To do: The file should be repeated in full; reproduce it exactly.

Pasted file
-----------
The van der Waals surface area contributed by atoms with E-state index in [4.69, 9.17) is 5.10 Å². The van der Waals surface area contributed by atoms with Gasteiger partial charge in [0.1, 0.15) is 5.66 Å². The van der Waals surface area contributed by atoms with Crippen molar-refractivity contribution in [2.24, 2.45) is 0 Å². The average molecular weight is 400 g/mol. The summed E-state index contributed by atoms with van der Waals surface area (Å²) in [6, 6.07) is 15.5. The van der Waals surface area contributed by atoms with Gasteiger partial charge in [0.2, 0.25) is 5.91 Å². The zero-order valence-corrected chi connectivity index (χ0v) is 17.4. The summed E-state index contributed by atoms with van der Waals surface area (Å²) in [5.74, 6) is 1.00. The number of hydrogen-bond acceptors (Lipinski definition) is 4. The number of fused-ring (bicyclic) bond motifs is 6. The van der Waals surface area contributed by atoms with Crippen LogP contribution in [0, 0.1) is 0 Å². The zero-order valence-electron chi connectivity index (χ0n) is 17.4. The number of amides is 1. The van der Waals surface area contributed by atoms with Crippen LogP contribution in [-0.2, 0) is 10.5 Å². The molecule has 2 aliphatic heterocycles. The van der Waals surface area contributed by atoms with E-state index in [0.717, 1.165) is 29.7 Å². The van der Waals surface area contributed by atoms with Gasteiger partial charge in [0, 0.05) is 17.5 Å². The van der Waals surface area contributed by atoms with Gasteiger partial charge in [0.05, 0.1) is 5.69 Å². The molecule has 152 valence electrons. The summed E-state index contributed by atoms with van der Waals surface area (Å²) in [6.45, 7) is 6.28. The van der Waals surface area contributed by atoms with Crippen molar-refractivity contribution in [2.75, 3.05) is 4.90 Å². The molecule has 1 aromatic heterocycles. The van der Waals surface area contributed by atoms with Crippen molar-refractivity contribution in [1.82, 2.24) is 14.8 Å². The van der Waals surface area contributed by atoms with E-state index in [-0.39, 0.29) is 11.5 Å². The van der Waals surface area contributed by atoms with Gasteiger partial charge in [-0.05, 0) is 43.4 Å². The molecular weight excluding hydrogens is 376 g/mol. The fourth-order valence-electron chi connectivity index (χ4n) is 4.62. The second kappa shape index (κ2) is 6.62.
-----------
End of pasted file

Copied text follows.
The van der Waals surface area contributed by atoms with E-state index in [4.69, 9.17) is 5.10 Å². The van der Waals surface area contributed by atoms with Gasteiger partial charge in [0.1, 0.15) is 5.66 Å². The van der Waals surface area contributed by atoms with Crippen molar-refractivity contribution in [2.24, 2.45) is 0 Å². The average molecular weight is 400 g/mol. The summed E-state index contributed by atoms with van der Waals surface area (Å²) in [6, 6.07) is 15.5. The van der Waals surface area contributed by atoms with Gasteiger partial charge in [0.2, 0.25) is 5.91 Å². The zero-order valence-corrected chi connectivity index (χ0v) is 17.4. The summed E-state index contributed by atoms with van der Waals surface area (Å²) in [5.74, 6) is 1.00. The number of hydrogen-bond acceptors (Lipinski definition) is 4. The number of fused-ring (bicyclic) bond motifs is 6. The van der Waals surface area contributed by atoms with Crippen LogP contribution in [0, 0.1) is 0 Å². The zero-order valence-electron chi connectivity index (χ0n) is 17.4. The number of amides is 1. The van der Waals surface area contributed by atoms with Crippen LogP contribution in [-0.2, 0) is 10.5 Å². The molecule has 2 aliphatic heterocycles. The van der Waals surface area contributed by atoms with E-state index in [0.717, 1.165) is 29.7 Å². The van der Waals surface area contributed by atoms with Gasteiger partial charge in [0, 0.05) is 17.5 Å². The van der Waals surface area contributed by atoms with Gasteiger partial charge in [0.05, 0.1) is 5.69 Å². The molecule has 152 valence electrons. The summed E-state index contributed by atoms with van der Waals surface area (Å²) in [6.45, 7) is 6.28. The van der Waals surface area contributed by atoms with Crippen molar-refractivity contribution in [2.75, 3.05) is 4.90 Å². The molecule has 1 aromatic heterocycles. The van der Waals surface area contributed by atoms with Crippen molar-refractivity contribution in [1.82, 2.24) is 14.8 Å². The van der Waals surface area contributed by atoms with E-state index in [-0.39, 0.29) is 11.5 Å². The van der Waals surface area contributed by atoms with Gasteiger partial charge in [-0.05, 0) is 43.4 Å². The molecular weight excluding hydrogens is 376 g/mol. The fourth-order valence-electron chi connectivity index (χ4n) is 4.62. The second kappa shape index (κ2) is 6.62.